Blog posts of '2014' 'October'

Connecting with Consumers to Sell More Plants!

The retail garden center environment is more challenging than ever. Consumers are much busier and preoccupied today than past generations. In order to increase sales we have to ask ourselves this very important question. How do growers and retailers connect with today’s consumer to sell plants? Knowing the answer will increase sales and set growers and retailers apart from their competition.

First we have to consider the challenges in today’s market. . .

  1. Gardening is fading as a hobby. Younger generations aren’t gardening.
  2. The average consumer has less time to devote to gardening.
  3. Financial resources are limited - must get the most for their dollar.

 How do growers get noticed in today’s garden centers and sell more plants?

  1. Product and packaging that sets you apart - get noticed.
  2. Make it easy - younger generations have less time to garden.
  3. Information resource - help the most inexperienced gardener quickly get the information they need.

Steps to Marketing Success

Follow these three simple steps for marketing success to get your product noticed and generate more sales for both you and the retailers you sell to.

Step 1: Get the consumer’s attention. Consumer research shows that retailers are not creating inspiration in their garden centers. This is especially important to connect with the younger generations. Create product packaging and displays that create inspiration, get noticed and generate impulse sales.

SavorIt Signage and Tags


Step 2: Provide information to make an informed buying decision. Create packaging that conveys important information that the consumer is looking for to make a buying decision. This information should include sun exposure, bloom time, size, cold hardiness, water requirements and care information at the least. Recent consumer research indicates that consumers are actually willing to pay more for a plant if it is “drought tolerant” and also want to know if a plant is “easy to grow”.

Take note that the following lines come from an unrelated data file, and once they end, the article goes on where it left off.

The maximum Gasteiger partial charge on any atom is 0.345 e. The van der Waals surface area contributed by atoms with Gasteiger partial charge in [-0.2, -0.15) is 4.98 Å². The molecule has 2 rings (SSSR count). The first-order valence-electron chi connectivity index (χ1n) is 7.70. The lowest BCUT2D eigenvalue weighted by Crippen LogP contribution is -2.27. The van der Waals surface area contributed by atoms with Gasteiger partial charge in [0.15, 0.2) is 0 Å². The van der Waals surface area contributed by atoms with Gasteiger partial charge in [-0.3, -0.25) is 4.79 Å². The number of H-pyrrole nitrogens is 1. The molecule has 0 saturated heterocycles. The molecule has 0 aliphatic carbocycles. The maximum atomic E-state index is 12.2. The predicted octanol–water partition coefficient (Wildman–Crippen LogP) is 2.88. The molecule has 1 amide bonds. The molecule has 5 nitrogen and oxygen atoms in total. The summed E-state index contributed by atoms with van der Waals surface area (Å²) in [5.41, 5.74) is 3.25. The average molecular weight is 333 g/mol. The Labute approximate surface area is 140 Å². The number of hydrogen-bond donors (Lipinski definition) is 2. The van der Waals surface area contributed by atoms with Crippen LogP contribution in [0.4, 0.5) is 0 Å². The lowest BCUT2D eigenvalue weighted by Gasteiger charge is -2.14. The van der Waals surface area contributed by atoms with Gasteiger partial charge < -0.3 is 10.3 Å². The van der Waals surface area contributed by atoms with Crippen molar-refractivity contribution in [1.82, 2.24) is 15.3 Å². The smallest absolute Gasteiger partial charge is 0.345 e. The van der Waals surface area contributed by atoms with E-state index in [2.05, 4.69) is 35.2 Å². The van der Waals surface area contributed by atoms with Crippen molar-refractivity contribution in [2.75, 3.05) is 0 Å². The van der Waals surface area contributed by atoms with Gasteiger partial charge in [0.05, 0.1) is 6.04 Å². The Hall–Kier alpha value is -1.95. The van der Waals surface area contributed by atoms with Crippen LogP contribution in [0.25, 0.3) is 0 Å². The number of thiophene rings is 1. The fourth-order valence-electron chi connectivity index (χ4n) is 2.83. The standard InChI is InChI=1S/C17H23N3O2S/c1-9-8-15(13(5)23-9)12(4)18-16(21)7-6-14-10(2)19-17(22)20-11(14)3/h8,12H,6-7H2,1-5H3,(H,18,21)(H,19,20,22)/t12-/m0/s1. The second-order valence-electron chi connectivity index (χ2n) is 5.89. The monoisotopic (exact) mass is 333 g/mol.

Tags that help make an informed buying decision

Step 3: Promote success and satisfaction after the sale. Create supporting materials like mobile web sites so consumers can get additional care, pruning and tie-in product information to ensure they have success with the plant in their garden. This will give them the confidence to return to the store to purchase more plants in the future.

Promote success after the sale

Note: The references to consumer research were provided by Home & Garden Panel.

About the author: Julie Ellis is a Senior Sales Executive at Horticultural Marketing & Printing. She serves both horticultural and commercial clients across the US and Canada. Julie has been with HMP for over 22 years. She specializes in working with clients to develop innovative marketing solutions to help them sell more plants! You can reach Julie at

Who cares about plant labels? Your customers do, and you should too!

As an industry professional, you know all about plants. Heck, you even know how to pronounce their botanical names. You know what conditions they need in order to thrive, you know how tall they get, you know how to make them bloom, you know everything there is to know about how to make them look GOOD. But as a professional who deals with plants day in and day out, sometimes it’s easy to forget that many end consumers don’t have a CLUE as to what it is, how to take care of it or let alone pronounce the Latin name. As a producer of plants for the consumer market, you are producing a consumer product. For this consumer product, there is packaging, and an instruction manual. What is the packaging, and what is the instruction manual for this consumer product?

It’s a humble little thing called the plant tag. Giving the end consumer info about what to buy and how to take care of it, that’s the job of this little plastic wonder of the retail plant world.

So what information is MOST important to have on the plant label? Hort Printers always wants to know what consumers are thinking and how to make them happy, so we asked: *

Q: What’s the MOST important info you look for on a plant tag?

A: 18-40 year olds rank planting and watering instructions, respectively, as most important information on a plant tag.

Q: How important is a picture of the plant on the tag?

A: Having a picture of the plant on the tag earned the most #1 votes overall from 18 to 30 yr. olds

Q: How does technology play a role in consumers gathering knowledge on how to be successful with plants:

A: 40% of 18-30 yr. olds use their smartphone to research a plant purchase (at home AND in-store while shopping).

Using a search engine is the preferred method for all ages to access plant information using a smartphone.

48% of 18-40 yr. olds find answers to their plant care and maintenance questions on the internet using a computer. Only 9% said in-store employees.

Q: How confident are consumers about the topic of watering and fertilization?